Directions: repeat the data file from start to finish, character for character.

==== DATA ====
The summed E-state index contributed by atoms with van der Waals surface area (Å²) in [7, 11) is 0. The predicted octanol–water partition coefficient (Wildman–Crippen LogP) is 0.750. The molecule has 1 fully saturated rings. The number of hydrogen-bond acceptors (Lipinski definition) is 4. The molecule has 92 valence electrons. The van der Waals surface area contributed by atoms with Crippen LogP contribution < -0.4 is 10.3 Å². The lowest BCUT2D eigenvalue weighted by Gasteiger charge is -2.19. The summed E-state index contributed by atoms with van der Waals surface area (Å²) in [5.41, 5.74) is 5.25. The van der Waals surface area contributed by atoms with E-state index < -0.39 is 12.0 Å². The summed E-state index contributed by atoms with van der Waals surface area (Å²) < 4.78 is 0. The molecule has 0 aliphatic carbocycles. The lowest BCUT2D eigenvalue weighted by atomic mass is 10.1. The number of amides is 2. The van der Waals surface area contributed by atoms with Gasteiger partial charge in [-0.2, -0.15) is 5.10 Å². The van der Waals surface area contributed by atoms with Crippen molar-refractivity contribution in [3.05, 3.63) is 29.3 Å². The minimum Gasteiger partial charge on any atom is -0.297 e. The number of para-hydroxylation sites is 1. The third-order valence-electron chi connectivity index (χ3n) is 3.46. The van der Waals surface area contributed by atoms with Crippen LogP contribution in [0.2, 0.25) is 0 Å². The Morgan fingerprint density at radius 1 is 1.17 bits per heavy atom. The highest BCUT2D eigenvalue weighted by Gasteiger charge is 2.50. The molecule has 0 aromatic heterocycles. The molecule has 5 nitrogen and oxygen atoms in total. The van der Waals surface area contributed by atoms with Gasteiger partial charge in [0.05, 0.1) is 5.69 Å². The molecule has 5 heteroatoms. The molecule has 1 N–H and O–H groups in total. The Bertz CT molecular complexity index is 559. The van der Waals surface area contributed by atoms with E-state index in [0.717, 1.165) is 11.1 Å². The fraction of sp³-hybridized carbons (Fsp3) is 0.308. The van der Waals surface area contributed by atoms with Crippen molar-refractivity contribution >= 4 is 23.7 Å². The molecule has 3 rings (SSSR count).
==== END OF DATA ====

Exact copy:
The summed E-state index contributed by atoms with van der Waals surface area (Å²) in [7, 11) is 0. The predicted octanol–water partition coefficient (Wildman–Crippen LogP) is 0.750. The molecule has 1 fully saturated rings. The number of hydrogen-bond acceptors (Lipinski definition) is 4. The molecule has 92 valence electrons. The van der Waals surface area contributed by atoms with Crippen LogP contribution < -0.4 is 10.3 Å². The lowest BCUT2D eigenvalue weighted by Gasteiger charge is -2.19. The summed E-state index contributed by atoms with van der Waals surface area (Å²) in [5.41, 5.74) is 5.25. The van der Waals surface area contributed by atoms with E-state index < -0.39 is 12.0 Å². The summed E-state index contributed by atoms with van der Waals surface area (Å²) < 4.78 is 0. The molecule has 0 aliphatic carbocycles. The lowest BCUT2D eigenvalue weighted by atomic mass is 10.1. The number of amides is 2. The van der Waals surface area contributed by atoms with Gasteiger partial charge in [-0.2, -0.15) is 5.10 Å². The van der Waals surface area contributed by atoms with Crippen molar-refractivity contribution in [3.05, 3.63) is 29.3 Å². The minimum Gasteiger partial charge on any atom is -0.297 e. The number of para-hydroxylation sites is 1. The third-order valence-electron chi connectivity index (χ3n) is 3.46. The van der Waals surface area contributed by atoms with Crippen LogP contribution in [0.2, 0.25) is 0 Å². The Morgan fingerprint density at radius 1 is 1.17 bits per heavy atom. The highest BCUT2D eigenvalue weighted by Gasteiger charge is 2.50. The molecule has 0 aromatic heterocycles. The molecule has 5 nitrogen and oxygen atoms in total. The van der Waals surface area contributed by atoms with Gasteiger partial charge in [0.05, 0.1) is 5.69 Å². The molecule has 5 heteroatoms. The molecule has 1 N–H and O–H groups in total. The Bertz CT molecular complexity index is 559. The van der Waals surface area contributed by atoms with E-state index in [0.717, 1.165) is 11.1 Å². The fraction of sp³-hybridized carbons (Fsp3) is 0.308. The van der Waals surface area contributed by atoms with Crippen molar-refractivity contribution >= 4 is 23.7 Å². The molecule has 3 rings (SSSR count).